If you were absolutely committed to flying in business class, you could of course just bite the bullet and buy a ticket. Prices start around $3400 one-way from US gateways to Auckland on the nonstops or at $2295 if you want to originate in Honolulu. These could be purchased with Chase Ultimate Rewards points for 227K or 153K miles respectively (or even a bit fewer Amex Membership Rewards points if using the Business Platinum card’s 35% pay-with-points rebate). Now on to “reality”….

Auckland (AKL) to Melbourne (MEL) to Tokyo (NRT): 40K American Airlines miles on Japan Airlines

Japan Airlines used to operate a nonstop flight from Auckland to Tokyo, but that stopped in light of the pandemic. In the meantime, you can still use just 40K American Airlines miles to fly from New Zealand to Japan. To get top-10 airline Japan Airlines in the mix, you’d need to connect in Australia. The only route I saw available was via Melbourne. In this case, you’d fly non-top-10 airline Qantas in business class from Auckland to Melbourne and then connect to Japan Airlines. The route from Melbourne to Tokyo is currently served by their 787 which features fully flat business class — I believe that should be in their well-loved Apex Suites.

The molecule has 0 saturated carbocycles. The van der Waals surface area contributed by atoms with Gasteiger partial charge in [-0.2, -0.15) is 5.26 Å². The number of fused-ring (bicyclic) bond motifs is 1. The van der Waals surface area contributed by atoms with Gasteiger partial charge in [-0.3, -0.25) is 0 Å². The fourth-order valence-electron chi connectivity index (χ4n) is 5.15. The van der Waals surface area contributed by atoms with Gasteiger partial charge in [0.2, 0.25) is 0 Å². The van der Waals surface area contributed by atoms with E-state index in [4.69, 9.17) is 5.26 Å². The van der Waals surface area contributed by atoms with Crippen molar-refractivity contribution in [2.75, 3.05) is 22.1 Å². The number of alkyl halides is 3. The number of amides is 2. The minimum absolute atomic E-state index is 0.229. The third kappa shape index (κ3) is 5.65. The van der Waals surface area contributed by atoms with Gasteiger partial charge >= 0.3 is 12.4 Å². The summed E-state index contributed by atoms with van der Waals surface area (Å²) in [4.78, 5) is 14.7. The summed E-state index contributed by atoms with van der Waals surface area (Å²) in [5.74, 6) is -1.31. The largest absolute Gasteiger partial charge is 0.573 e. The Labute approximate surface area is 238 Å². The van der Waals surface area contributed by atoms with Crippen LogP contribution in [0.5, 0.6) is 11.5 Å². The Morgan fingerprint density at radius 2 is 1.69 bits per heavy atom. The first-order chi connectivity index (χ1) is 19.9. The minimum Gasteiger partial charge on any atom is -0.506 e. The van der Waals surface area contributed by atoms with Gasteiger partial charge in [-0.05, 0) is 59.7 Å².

Tokyo (NRT) to Seoul (ICN): 15K Delta Sky Miles miles + $33 on Korean

Delta charges surprisingly few SkyMiles for the short 2.5hr business class flight from Tokyo to Seoul. That means one could enjoy Korean’s Prestige Suites on this route for just 15K SkyMiles (according to the dummy booking I tested on Korean, the A330 serving this route did indeed have Prestige Suites, not their lesser business class product).

Seoul (ICN) to Nagoya (NGO) to Taipei (TPE): 17K LifeMiles + $25 on Asiana/EVA

EVA Air business class hors d'oeuvres
EVA Air business class hors d’oeuvres

I found plenty of business class availability on EVA’s nonstop flights from Seoul to Taipei, but they all featured an outdated regional A330 business class product. Since it doesn’t cost any more miles to connect than it does to fly nonstop, you should be able to book an itinerary that puts you on non-top-10 airline Asiana for a flight from Seoul to Nagoya and connect to EVA’s 787-9 from there to Taipei to enjoy a more representative sample of EVA’s renowned business class product for just 17K Avianca LifeMiles one-way.